hours (one-day old eggs) or 48 to 72 hours (two- to three-day old eggs). Immediately after spraying, the eggs were transferred to a clean container and monitored daily for effects on hatching. The elevated (3x label) concentration of Gentrol compared to water alone was also sprayed directly onto groups of 20 third-instar NY-1 strain nymphs. The wetted third-instar nymphs were then transferred to new containers, fed weekly and observed for adverse effects. Those reaching adulthood were further examined for lethal or abnormal effects, re-fed and allowed to mate with an untreated adult of the opposite gender. Oviposition (egg production), hatching and mortality were then recorded for 20 days. Dry Residue Tests. In a second series of experiments, Masonite wood disks were treated with 1x or 2x label concentrations of Precor, 2x or 3x concentrations of Gentrol, or water alone, and allowed to air-dry for 24 hours. Groups of previously fed, unmated adult bed bugs (5 males, 10 females; NY-1 strain) were held continuously on the treated surfaces and mortality, oviposition and egg hatch were recorded daily for 20 days. Groups of 20 third-instar nymphs from insecticide susceptible (FD) and resistant (NY-1) bed bug colonies were also confined on disks treated in the aforementioned manner — plus a very high (10x) rate of Gentrol, i.e., 10 times the labeled concentration. Each group of continuously exposed nymphs was fed weekly and observed daily for molting and mortality. Upon reaching adulthood, each individual was paired with an untreated adult bed bug of the opposite gender to monitor any subsequent effects on oviposition, hatching and mortality. Each bug was also examined for deformities and females were dissected to count any eggs remaining in the abdomen. A final experiment involved confining bed bugs on IGR-treated surfaces for their entire development time. Masonite disks were treated with 3x the label concentration of Gentrol or water alone, allowed to air-dry for 24 hours, and placed in individual containers. Groups of 30 fed and mated adult females from three different colonies (FD, NY-1 and CIN-1) were placed on each treatment and allowed to lay eggs for 24 hours, after which the adults were removed. Upon hatching, 20 newly-emerged (first-instar) nymphs from each treatment were fed and returned to their respective containers (additional nymphs were discarded). The nymphs were then followed through development to adults, with weekly feedings and observations on molting and mortality. Upon reaching adulthood, they were again fed, paired and mated with untreated adult bed bugs and monitored for effects on oviposition, hatching, etc.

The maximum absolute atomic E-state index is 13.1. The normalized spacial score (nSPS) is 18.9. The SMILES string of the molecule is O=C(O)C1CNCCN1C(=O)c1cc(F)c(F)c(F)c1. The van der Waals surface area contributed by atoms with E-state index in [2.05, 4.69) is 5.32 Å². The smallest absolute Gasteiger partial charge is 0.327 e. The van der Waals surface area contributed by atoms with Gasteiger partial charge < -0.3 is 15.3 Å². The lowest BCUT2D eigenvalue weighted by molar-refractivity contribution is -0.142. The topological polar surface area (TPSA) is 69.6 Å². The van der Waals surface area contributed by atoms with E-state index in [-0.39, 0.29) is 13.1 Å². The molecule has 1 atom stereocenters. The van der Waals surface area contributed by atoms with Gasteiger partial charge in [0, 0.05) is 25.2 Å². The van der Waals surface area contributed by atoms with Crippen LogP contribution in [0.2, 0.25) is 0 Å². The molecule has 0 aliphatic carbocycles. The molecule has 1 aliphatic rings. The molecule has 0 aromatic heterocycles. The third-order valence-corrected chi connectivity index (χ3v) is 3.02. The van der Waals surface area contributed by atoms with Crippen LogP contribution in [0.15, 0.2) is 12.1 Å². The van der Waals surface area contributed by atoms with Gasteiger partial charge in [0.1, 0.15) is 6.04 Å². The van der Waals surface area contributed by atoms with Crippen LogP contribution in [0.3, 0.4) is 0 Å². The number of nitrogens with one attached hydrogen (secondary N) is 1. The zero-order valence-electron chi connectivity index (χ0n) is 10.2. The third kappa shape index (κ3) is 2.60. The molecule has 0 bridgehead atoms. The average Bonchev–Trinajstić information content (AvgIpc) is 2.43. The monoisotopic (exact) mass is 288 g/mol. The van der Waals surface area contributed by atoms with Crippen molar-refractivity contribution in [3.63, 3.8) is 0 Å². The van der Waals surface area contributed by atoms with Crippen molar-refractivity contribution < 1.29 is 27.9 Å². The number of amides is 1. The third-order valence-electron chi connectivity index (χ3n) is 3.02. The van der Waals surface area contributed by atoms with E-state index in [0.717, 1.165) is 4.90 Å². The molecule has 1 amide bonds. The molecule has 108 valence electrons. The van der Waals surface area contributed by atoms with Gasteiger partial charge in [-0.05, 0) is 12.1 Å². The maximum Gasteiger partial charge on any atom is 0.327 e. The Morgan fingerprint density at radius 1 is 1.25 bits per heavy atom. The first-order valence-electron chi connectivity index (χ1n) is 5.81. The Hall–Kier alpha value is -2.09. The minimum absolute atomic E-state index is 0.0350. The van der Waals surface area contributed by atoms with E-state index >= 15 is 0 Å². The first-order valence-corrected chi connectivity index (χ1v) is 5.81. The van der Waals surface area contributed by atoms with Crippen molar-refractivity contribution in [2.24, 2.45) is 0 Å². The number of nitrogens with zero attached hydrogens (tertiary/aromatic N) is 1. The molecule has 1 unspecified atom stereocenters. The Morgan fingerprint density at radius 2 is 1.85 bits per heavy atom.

Figure 1. Average number of eggs laid by adult bed bugs of two different strains (FD, NY-1) reared from third-instar nymphs on surfaces treated with 2x, 3x or 10x label concentrations of Gentrol. Average number of eggs laid by adult bed bugs of three different strains (FD, CIN-1